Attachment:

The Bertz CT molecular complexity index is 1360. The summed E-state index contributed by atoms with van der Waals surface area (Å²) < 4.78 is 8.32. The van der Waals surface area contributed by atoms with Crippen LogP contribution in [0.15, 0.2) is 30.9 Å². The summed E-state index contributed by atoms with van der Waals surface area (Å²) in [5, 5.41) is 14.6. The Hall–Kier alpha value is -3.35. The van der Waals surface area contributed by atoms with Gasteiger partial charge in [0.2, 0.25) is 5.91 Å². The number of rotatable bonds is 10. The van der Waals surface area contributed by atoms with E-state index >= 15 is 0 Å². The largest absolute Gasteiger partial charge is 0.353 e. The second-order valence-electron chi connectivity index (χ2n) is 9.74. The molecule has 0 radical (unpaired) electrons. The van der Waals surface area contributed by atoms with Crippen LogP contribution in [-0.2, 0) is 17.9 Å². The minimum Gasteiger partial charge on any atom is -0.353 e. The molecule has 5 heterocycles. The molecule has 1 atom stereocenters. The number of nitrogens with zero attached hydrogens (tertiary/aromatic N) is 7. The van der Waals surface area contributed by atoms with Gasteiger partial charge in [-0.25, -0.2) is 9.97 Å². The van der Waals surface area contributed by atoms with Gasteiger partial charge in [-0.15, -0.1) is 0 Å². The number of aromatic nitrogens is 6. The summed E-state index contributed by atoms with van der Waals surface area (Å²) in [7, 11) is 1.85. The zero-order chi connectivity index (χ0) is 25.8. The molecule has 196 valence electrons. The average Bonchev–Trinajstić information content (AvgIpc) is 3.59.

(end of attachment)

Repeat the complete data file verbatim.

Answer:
The Bertz CT molecular complexity index is 1360. The summed E-state index contributed by atoms with van der Waals surface area (Å²) < 4.78 is 8.32. The van der Waals surface area contributed by atoms with Crippen LogP contribution in [0.15, 0.2) is 30.9 Å². The summed E-state index contributed by atoms with van der Waals surface area (Å²) in [5, 5.41) is 14.6. The Hall–Kier alpha value is -3.35. The van der Waals surface area contributed by atoms with Gasteiger partial charge in [0.2, 0.25) is 5.91 Å². The number of rotatable bonds is 10. The van der Waals surface area contributed by atoms with E-state index >= 15 is 0 Å². The largest absolute Gasteiger partial charge is 0.353 e. The second-order valence-electron chi connectivity index (χ2n) is 9.74. The molecule has 0 radical (unpaired) electrons. The van der Waals surface area contributed by atoms with Crippen LogP contribution in [-0.2, 0) is 17.9 Å². The minimum Gasteiger partial charge on any atom is -0.353 e. The molecule has 5 heterocycles. The molecule has 1 atom stereocenters. The number of nitrogens with zero attached hydrogens (tertiary/aromatic N) is 7. The van der Waals surface area contributed by atoms with Gasteiger partial charge in [-0.25, -0.2) is 9.97 Å². The van der Waals surface area contributed by atoms with Gasteiger partial charge in [-0.15, -0.1) is 0 Å². The number of aromatic nitrogens is 6. The summed E-state index contributed by atoms with van der Waals surface area (Å²) in [7, 11) is 1.85. The zero-order chi connectivity index (χ0) is 25.8. The molecule has 196 valence electrons. The average Bonchev–Trinajstić information content (AvgIpc) is 3.59.